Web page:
Year of Data Access: 
2019

2019-3943

Project Title: 
Defining a therapeutic drug window for infliximab induction therapy in pediatric patients with moderate-to-severe Crohn’s disease
Specific Aims of the Project: 

Specific Aim 1:
To investigate the association between serum infliximab concentration at weeks 2, 6 and 10 with clinical remission at week 10.

Specific Aim 2:
To investigate the association between serum infliximab concentration at weeks 2, 6 and 10 with primary non-response at week 10.

What type of data are you looking for?: 
Individual Participant-Level Data, which includes Full CSR and all supporting documentation

Application Status

Ongoing
Scientific Abstract: 

Background: Infliximab is an effective treatment for Crohn’s disease (CD). Recent exposure-response relationship studies have revealed a positive correlation between high serum infliximab concentration and favorable therapeutic outcomes, although there are limited data regarding induction therapy and pediatric patients with CD.
Objective: To define the therapeutic window for adequate serum infliximab concentration associated with clinical response and remission following induction therapy in pediatric patients with moderate-to-severe CD.
Study Design: Post-hoc analysis of the REACH randomized controlled trial.
Participants: Patients with moderate-to-severe CD who received infliximab induction therapy (5mg/Kg at weeks 0, 2 and 6) (n=112).
Main outcome measure(s): Association between infliximab concentration at weeks 2, 6 and 10 with primary non-response (defined as lack of clinical response) or clinical remission assessed at week 10.
Statistical Analysis: Descriptive statistics will be provided with medians and interquartile range for continuous variables and frequency and percentage for categorical variables. A receiver operating characteristic analysis will be performed for infliximab concentrations to trace thresholds associated with outcomes of interest. Infliximab concentrations will be compared between groups with the Mann-Whitney U and Kruskal Wallis test, as appropriate. Univariate and multivariate analyses will be performed to identify variables associated with outcomes of interest.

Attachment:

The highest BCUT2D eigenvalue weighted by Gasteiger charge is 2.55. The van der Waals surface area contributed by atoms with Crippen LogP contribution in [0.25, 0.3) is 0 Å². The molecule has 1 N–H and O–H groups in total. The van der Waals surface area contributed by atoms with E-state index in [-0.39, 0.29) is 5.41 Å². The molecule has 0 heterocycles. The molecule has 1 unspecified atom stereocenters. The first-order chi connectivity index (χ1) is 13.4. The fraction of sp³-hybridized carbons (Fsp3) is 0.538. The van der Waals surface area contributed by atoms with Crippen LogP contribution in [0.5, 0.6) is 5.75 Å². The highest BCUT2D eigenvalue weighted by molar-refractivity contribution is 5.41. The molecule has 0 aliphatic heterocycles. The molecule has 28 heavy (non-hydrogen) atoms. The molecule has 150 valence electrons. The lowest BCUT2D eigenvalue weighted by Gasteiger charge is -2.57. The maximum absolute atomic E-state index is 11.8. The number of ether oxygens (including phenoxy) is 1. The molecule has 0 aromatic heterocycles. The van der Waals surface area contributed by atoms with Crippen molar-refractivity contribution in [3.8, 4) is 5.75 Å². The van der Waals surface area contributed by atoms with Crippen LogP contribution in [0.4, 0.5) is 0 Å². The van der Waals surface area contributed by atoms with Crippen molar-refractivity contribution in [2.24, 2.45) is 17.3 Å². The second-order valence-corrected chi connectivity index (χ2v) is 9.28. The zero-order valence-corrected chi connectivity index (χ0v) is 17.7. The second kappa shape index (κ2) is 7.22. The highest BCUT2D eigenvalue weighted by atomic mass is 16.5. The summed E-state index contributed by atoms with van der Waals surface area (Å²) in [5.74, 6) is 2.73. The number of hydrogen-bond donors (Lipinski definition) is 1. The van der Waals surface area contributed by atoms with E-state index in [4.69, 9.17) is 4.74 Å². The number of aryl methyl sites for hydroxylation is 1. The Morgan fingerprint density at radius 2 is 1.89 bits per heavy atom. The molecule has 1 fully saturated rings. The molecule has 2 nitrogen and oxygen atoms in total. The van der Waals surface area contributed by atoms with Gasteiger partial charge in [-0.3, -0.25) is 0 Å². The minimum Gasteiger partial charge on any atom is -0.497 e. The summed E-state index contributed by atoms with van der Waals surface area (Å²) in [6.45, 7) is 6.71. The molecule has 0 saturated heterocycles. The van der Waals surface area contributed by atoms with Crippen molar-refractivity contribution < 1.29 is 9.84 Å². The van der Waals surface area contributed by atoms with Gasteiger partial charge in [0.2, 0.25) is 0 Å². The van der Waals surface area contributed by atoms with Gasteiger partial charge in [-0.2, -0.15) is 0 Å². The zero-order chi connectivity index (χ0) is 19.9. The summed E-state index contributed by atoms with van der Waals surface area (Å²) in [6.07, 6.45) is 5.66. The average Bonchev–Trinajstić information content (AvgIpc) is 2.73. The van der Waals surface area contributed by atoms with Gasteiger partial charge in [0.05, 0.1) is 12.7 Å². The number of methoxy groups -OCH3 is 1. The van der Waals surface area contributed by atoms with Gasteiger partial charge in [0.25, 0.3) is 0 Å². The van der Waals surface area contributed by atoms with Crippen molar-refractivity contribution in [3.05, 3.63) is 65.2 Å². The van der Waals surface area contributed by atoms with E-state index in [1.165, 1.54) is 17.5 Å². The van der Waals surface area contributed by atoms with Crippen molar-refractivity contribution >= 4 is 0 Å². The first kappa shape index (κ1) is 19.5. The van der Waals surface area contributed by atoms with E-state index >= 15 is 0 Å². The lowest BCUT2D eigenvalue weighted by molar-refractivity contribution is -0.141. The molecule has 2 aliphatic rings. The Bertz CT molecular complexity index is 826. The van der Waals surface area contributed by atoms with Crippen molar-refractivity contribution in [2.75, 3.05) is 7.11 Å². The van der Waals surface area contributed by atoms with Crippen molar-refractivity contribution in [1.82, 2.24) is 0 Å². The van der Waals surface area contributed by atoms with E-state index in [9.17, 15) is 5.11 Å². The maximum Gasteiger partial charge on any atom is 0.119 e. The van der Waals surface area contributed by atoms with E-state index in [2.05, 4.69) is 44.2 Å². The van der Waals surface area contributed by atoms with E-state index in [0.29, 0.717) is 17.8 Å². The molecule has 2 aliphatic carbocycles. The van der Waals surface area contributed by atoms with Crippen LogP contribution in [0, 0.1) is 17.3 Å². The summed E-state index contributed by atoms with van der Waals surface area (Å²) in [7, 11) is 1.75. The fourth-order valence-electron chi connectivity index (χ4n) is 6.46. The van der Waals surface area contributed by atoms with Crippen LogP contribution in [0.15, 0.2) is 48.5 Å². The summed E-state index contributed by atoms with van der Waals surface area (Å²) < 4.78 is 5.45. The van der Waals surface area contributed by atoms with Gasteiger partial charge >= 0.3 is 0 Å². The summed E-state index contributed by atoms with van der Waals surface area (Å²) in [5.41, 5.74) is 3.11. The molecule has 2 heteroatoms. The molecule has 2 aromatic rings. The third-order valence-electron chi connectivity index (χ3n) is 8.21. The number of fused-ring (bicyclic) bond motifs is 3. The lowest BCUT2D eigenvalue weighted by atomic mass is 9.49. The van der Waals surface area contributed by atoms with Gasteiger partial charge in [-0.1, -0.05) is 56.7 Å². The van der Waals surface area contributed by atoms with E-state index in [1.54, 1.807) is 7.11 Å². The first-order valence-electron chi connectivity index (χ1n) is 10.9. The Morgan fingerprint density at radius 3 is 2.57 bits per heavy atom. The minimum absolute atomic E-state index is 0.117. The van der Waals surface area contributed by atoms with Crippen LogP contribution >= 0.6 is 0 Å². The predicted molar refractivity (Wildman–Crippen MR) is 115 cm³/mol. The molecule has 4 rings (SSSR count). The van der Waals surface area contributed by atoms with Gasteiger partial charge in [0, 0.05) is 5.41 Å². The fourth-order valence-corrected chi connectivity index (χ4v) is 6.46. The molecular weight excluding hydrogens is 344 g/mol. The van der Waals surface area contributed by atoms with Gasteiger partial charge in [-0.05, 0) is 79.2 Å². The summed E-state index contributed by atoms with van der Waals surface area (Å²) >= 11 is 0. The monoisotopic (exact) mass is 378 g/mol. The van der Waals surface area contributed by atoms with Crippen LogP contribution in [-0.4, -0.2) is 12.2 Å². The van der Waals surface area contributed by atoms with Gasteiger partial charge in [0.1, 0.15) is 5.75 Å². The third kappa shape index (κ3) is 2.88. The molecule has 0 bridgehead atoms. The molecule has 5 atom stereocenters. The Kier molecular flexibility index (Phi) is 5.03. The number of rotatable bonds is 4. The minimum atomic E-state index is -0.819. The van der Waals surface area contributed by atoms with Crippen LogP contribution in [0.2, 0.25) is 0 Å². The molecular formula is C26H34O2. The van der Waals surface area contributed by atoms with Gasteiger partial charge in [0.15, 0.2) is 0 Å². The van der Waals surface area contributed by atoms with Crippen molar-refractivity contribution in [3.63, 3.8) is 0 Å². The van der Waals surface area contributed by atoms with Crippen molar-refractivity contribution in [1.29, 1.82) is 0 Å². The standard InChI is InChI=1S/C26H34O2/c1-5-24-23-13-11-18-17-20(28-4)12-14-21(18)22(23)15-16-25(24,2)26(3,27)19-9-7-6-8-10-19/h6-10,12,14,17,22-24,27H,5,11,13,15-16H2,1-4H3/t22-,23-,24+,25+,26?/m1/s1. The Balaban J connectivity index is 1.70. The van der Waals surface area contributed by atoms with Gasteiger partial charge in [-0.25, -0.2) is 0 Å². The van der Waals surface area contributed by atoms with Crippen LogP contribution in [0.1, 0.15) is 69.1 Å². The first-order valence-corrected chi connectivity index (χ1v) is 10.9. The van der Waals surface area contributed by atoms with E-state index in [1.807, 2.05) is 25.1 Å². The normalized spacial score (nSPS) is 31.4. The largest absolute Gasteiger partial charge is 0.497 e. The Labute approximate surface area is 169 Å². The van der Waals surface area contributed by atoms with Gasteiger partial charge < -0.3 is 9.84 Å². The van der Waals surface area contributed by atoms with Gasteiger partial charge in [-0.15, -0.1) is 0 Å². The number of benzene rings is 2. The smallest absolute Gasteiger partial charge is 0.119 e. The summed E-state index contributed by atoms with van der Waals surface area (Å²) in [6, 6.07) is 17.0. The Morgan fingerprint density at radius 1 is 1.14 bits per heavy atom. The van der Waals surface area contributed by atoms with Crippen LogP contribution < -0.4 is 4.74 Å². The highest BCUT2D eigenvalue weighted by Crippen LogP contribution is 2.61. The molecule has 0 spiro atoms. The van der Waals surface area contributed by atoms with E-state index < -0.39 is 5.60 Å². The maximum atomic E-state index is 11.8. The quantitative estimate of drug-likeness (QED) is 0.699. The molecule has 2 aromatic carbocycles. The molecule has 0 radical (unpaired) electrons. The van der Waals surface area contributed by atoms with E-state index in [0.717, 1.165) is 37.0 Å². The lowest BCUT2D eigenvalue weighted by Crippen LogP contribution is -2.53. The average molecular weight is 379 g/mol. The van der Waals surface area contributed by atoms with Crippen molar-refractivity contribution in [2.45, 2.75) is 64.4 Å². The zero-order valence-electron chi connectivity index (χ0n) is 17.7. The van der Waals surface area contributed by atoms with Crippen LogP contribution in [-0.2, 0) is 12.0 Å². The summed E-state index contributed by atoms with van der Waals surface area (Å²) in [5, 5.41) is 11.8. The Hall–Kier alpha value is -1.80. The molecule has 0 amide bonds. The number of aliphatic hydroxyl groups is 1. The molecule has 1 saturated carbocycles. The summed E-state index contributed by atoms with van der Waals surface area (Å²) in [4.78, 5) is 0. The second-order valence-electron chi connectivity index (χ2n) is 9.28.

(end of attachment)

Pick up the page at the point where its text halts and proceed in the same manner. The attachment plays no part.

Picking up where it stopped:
Brief Project Background and Statement of Project Significance: 

Two pivotal randomized-controlled trials clearly showed high clinical response/remission rates after induction infliximab treatment in pediatric patients with inflammatory bowel disease (IBD). [1, 2] Serum infliximab concentrations have been related to favorable therapeutic outcomes in IBD, such as clinical, biochemical and endoscopic response. [3-7] Nevertheless, there are limited data on the therapeutic window and the role of therapeutic drug monitoring during induction infliximab therapy in pediatric patients with IBD. As pharmacological treatment options in pediatric patients with IBD remain limited, emphasis has to be given to rational decision-making and optimization of therapies utilizing a therapeutic drug monitoring (TDM)-based therapeutic approach. This project by defining the adequate drug concentration for better therapeutic outcomes can be the first step for the application of reactive and proactive TDM towards a more personalized infliximab therapy in pediatric patients with moderate-to-severe CD. This could potentially improve care and reduce the substantial social and economic burden to the community by preventing future CD-related hospitalizations and surgeries.

Data Source and Inclusion/Exclusion Criteria to be used to define the patient sample for your study: 

Post-hoc analysis of the REACH RCT regarding patients who received induction infliximab therapy (n=112). [1]

Narrative Summary: 

Two pivotal randomized-controlled trials clearly showed high clinical response/remission rates after induction infliximab treatment in pediatric patients with inflammatory bowel disease (IBD). Serum infliximab concentrations have been related to favorable therapeutic outcomes in IBD, such as clinical, biochemical and endoscopic response. Nevertheless, there are limited data on the therapeutic window and the role of therapeutic drug monitoring during induction infliximab therapy in pediatric patients with IBD. The aim of the study is to investigate the association between serum infliximab concentrations and clinical response or remission in patients with moderate-to-severe Crohn’s disease.